Feeds

Record industry pushes ISPs to cut off file sharers

Inside the P2P talks

Internet Security Threat Report 2014

Exclusive The record industry is pressing the UK's ISPs for a deal that would see persistent illegal file sharers automatically booted off the net.

High-level talks between the ruling council of internet trade body ISPA and the Music Publishers Association are aiming to settle the historic tension between the two industries.

Comments from a government Minister yesterday hint that an unlikely bargain could be approaching. Lord Triesman said talks are "progressing more promisingly than people might have thought six months ago".

People familiar with the negotiations say the ISPs would prefer a financial penalty to a full disconnection.

The providers are concerned that terminating access is a disproportionate response. The internet is rapidly becoming an essential part of national infrastructure for consumers, they argue, not merely a source of entertainment.

And from the ISPs' perspective, the government is sending out mixed signals on the issue.

On one hand, Competitiveness Minister Stephen Timms has made several speeches recently pushing the importance of access to, and investment in, the internet.

On the other, Triesman, the parliamentary under secretary for Innovation, Universities and Skills, said the government would hit providers with regulations if they do not clamp down on file sharers.

A department spokeswoman told The Reg today: "This is an area where we will take action if we have to." The government would like to see a "range of sanctions" available to punish infringers and would prefer a voluntary setup, she added.

Part of the government's agenda seems certain to include a digital fingerprinting system to monitor infringing content. Triesman said: "Where people have registered music as an intellectual property I believe we will be able to match data banks of that music to music going out and being exchanged on the net."

Publicly, ISPA maintains its stance that the providers are neutral carriers who could not possibly intervene in this way. ®

Bootnote

Lord Triesman was a member of the Communist Party in the early 1970s. Ironic? You might say that, but he couldn't possibly comment.

Internet Security Threat Report 2014

More from The Register

next story
Same old iPad? NO. The new 'soft SIMs' are BIG NEWS
AppleSIM 'ware to allow quick switch of carriers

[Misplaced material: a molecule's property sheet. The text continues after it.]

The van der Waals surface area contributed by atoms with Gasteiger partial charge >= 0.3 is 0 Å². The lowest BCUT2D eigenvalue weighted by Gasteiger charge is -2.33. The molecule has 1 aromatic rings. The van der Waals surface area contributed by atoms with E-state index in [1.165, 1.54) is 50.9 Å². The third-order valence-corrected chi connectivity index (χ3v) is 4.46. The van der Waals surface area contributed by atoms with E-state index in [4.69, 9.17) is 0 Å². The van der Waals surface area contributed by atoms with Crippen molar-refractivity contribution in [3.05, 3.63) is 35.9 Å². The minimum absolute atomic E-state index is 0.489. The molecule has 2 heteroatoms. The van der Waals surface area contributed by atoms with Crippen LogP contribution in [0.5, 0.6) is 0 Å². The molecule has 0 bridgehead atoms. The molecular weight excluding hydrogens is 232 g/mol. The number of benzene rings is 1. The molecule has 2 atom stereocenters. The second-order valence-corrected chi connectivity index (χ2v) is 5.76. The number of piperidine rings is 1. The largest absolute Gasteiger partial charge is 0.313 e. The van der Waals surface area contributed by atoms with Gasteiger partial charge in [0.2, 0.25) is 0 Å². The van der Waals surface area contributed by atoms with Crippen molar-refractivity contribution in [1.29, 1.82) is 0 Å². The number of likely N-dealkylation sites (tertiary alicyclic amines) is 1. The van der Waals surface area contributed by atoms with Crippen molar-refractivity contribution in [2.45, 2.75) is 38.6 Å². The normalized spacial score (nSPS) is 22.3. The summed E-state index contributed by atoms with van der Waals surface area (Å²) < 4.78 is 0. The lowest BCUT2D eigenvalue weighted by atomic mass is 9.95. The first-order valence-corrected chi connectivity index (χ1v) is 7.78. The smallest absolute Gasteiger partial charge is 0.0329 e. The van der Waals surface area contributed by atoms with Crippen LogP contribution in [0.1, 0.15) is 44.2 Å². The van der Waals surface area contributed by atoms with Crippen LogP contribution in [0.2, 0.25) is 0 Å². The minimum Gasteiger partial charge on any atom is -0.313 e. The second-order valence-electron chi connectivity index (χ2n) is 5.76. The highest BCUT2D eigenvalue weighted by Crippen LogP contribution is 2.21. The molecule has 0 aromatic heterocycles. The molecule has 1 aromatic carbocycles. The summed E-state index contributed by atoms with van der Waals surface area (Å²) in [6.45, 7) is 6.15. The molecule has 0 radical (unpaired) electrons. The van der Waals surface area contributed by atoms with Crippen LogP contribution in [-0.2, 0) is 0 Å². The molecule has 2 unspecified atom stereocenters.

Brits: Google, can you scrape 60k pages from web, pleeease
Hey, c'mon Choc Factory, it's our 'right to be forgotten'
Of COURSE Stephen Elop's to blame for Nokia woes, says author
'Google did have some unique propositions for Nokia'
FCC, Google cast eye over millimetre wireless
The smaller the wave, the bigger 5G's chances of success
It's even GRIMMER up North after MEGA SKY BROADBAND OUTAGE
By 'eck! Eccles cake production thrown into jeopardy
Mobile coverage on trains really is pants
You thought it was just *insert your provider here*, but now we have numbers
Don't mess with Texas ('cos it's getting Google Fiber and you're not)
A bit late, but company says 1Gbps Austin network almost ready to compete with AT&T
prev story

Whitepapers

Forging a new future with identity relationship management
Learn about ForgeRock's next generation IRM platform and how it is designed to empower CEOS's and enterprises to engage with consumers.
Cloud and hybrid-cloud data protection for VMware
Learn how quick and easy it is to configure backups and perform restores for VMware environments.
Three 1TB solid state scorchers up for grabs
Big SSDs can be expensive but think big and think free because you could be the lucky winner of one of three 1TB Samsung SSD 840 EVO drives that we’re giving away worth over £300 apiece.
Reg Reader Research: SaaS based Email and Office Productivity Tools
Read this Reg reader report which provides advice and guidance for SMBs towards the use of SaaS based email and Office productivity tools.
Security for virtualized datacentres
Legacy security solutions are inefficient due to the architectural differences between physical and virtual environments.